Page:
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More objectionable was the use of demand letters, beginning during the Clinton administration, to get certain dealers to report all used gun transactions for use in future traces. NRA strongly objected to that program and funded litigation against it. Unfortunately, the government won those cases, but even the court decisions stressed how limited the program was. As the U.S. Court of Appeals for the 4th Circuit put it, the demand letter statute “is not a limitless delegation of authority” and “cannot be construed in an open-ended fashion.”

The courts also stressed that the demand letters were only issued to dealers who had supposedly failed to respond quickly to trace requests, or who had high numbers of guns traced quickly to crimes. As flawed as those reasons were, the letters still only went to a few hundred dealers—less than 0.1 percent of the licensees in the United States at the time.

Compare that to the number of dealers slated to receive the new multiple sales letters. The BATFE estimates that nearly 8,500 dealers will receive those letters; that’s nearly one out of every seven firearm retailers in the United States today, including many who are hundreds of miles from the Mexican border. That’s obviously casting way too big of a net, and could lay the groundwork for even broader demands that would truly amount to a gun registration scheme.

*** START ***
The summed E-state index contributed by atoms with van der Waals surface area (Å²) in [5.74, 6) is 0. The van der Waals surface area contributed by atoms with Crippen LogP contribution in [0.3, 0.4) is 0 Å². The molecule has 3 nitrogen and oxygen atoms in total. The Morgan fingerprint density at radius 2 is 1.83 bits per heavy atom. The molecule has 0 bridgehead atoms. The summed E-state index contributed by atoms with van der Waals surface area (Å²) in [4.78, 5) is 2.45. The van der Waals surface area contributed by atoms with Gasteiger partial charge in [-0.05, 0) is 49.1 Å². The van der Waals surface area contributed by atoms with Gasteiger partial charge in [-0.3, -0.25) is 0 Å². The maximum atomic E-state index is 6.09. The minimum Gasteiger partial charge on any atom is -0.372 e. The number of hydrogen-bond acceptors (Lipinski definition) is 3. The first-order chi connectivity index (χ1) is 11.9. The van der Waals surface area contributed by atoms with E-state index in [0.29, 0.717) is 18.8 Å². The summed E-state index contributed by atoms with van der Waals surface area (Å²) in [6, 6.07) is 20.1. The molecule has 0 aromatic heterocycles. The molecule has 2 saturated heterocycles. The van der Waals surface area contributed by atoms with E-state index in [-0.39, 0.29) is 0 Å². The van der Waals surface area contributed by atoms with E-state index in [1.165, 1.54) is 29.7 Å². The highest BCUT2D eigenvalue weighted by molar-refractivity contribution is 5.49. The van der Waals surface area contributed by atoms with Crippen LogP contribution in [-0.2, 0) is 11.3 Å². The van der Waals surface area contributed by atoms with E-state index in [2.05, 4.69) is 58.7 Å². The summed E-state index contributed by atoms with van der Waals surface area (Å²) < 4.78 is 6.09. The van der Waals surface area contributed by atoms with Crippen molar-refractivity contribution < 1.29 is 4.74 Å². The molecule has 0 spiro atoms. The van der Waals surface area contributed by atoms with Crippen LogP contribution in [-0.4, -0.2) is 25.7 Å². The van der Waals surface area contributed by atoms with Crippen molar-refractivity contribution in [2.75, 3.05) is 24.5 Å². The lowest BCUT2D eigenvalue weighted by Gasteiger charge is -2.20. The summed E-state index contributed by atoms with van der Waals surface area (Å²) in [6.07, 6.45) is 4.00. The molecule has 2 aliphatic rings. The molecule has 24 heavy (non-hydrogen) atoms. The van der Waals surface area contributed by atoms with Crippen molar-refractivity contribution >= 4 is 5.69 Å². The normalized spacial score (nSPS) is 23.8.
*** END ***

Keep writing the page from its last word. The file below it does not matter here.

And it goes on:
That makes this fight a top priority for NRA. Right now, we’re filing comments with the Office of Management and Budget, asking them to deny the proposed “information collection.” But we’ve also begun planning our next move, which will be legislative proposals to limit the “demand letter” authority.

Fortunately, our allies in Congress are already rallying across party lines on this issue. For example, the entire Montana congressional delegation has already weighed in, with Democratic Sens. Max Baucus and Jon Tester calling the proposal “unnecessarily burdensome” and arguing that any further reporting requirement “must be done by Congress through the transparent legislative process.”

Likewise, Montana’s Republican U.S. Rep. Denny Rehberg, joined by 35 House colleagues, including incoming Judiciary Committee Chairman Lamar Smith, R-Texas, blasted the “new, onerous requirements that would inevitably track and catalogue the purchases of law-abiding gun owners,” also denouncing the proposal as an “end run around Congress.”

NRA will make sure all of these arguments are heard on Capitol Hill—and in the courts, if necessary—as this fight goes on.

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